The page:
• Use 'what' as an adverb to ask what something is or does.

For example, you might say:

What does your dad think of you taking the job in New York? I hope he is being supportive. 

  • Use 'which' as an interrogative adjective to ask what option someone likes out of a set of choices.

For example, you could say:

Which of the cars that we test-drove do you want to buy? 

  • Use 'which' as a pronoun to determine someone's preference.

For example, I might say:

Do you know which team member is the best? 

  • Use 'which' as a conjunction to join independent phrases.

For example, you might say:

We went to the hotel on the hill, which was her favorite place to eat with her dad. 

Definition of 'What': What Does 'What' Mean?

According to the Merriam-Webster Dictionary, the definition of  'what' is:

  • An interrogative inquiry about the nature of something

It can also mean:

  • A request for someone to repeat something
  • An interrogative to inquire about the state, nature, position, or other details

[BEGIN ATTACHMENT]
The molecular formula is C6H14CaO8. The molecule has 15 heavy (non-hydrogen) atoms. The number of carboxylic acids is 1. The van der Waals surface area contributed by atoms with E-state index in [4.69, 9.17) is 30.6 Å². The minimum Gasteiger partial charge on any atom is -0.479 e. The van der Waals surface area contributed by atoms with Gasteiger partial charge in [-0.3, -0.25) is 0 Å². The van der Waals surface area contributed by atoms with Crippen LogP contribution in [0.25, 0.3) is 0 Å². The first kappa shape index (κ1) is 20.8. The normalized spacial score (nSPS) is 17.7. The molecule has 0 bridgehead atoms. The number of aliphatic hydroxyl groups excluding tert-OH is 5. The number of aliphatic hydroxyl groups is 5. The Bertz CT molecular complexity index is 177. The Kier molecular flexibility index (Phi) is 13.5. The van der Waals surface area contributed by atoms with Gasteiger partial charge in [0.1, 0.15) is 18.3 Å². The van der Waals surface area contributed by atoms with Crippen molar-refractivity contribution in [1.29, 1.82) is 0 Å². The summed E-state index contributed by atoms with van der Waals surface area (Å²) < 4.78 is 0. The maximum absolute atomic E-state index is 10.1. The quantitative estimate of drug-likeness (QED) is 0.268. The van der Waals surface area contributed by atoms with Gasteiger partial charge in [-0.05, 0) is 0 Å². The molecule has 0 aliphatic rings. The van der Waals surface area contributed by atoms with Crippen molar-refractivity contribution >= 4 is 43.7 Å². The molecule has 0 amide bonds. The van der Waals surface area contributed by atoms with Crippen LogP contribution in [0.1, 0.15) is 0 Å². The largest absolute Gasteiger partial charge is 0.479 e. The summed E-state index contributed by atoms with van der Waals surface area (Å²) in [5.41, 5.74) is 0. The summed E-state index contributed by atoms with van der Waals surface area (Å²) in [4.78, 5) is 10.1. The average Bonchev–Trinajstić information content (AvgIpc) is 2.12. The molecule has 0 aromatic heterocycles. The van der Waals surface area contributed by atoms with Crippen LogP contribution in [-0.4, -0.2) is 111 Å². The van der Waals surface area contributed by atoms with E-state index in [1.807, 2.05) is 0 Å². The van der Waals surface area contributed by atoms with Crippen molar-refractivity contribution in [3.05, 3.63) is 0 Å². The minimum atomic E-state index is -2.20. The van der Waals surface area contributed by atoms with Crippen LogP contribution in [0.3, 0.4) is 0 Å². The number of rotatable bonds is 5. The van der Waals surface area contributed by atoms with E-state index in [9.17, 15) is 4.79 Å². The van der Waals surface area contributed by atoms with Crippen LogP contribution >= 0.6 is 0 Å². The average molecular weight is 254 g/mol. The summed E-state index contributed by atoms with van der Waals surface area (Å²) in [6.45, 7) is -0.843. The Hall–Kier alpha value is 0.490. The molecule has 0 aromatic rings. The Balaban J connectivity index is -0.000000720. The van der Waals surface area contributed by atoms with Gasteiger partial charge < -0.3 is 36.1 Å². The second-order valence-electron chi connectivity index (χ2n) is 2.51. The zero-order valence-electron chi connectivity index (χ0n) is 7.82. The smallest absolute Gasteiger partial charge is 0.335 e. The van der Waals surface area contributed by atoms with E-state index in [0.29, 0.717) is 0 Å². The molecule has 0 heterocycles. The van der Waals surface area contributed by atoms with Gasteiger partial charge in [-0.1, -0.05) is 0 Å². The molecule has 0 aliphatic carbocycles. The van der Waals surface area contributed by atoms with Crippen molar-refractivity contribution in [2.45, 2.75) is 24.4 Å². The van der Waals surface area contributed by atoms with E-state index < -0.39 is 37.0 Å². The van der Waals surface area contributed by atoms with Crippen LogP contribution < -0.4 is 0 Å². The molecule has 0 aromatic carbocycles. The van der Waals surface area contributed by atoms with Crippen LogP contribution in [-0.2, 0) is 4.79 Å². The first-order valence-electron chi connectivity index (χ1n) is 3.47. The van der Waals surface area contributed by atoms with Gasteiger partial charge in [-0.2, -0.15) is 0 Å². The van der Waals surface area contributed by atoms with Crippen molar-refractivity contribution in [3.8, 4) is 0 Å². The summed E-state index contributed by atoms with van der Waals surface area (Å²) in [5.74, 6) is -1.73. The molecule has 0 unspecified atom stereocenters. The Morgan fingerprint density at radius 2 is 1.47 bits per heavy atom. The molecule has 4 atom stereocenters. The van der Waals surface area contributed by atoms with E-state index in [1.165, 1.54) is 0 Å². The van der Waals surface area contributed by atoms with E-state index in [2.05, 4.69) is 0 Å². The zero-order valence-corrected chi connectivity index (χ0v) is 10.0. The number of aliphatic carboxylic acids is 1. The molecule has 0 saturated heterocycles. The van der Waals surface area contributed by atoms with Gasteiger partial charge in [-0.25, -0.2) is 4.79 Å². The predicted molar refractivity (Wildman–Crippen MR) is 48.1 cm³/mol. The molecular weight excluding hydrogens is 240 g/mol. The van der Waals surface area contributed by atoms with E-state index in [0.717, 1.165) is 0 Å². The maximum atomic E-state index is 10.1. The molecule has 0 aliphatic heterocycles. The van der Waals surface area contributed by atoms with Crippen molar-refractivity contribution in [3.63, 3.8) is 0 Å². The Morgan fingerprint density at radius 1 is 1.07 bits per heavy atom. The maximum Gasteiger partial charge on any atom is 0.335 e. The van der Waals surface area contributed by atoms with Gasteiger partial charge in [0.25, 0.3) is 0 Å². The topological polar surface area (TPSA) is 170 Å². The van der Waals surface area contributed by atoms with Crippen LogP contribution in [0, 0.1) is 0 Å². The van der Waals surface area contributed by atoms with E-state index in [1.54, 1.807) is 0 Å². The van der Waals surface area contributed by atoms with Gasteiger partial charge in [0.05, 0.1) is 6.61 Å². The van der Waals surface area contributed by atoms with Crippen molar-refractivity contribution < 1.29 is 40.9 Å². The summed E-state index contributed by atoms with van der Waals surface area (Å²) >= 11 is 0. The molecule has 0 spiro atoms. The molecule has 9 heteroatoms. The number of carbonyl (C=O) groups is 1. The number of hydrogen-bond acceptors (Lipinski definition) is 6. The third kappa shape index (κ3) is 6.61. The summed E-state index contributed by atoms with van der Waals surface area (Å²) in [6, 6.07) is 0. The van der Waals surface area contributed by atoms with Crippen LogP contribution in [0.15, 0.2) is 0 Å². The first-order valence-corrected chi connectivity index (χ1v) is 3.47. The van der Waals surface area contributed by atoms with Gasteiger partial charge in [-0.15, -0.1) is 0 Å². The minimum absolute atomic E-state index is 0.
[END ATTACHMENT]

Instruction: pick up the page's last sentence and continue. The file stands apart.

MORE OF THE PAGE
• An interrogative to inquire about the identity
  • An expression of surprise or excitement
  • An expression directing attention to a thought
  • A reference to a statement that follows
  • A remark drawing attention to shockingly good or bad qualities

Phrases Containing 'What'

  • Who, what, when, where, why
  • What a day!
  • What did you say?
  • What time?
  • What a difference!
  • What is your name?
  • What is the date?
  • What beauty!
  • What now?
  • What do you want?

Definition of 'Which': What Does 'Which' Mean?

The same dictionary defines 'which' as:

  • An interrogative used to request a choice out of a selection of options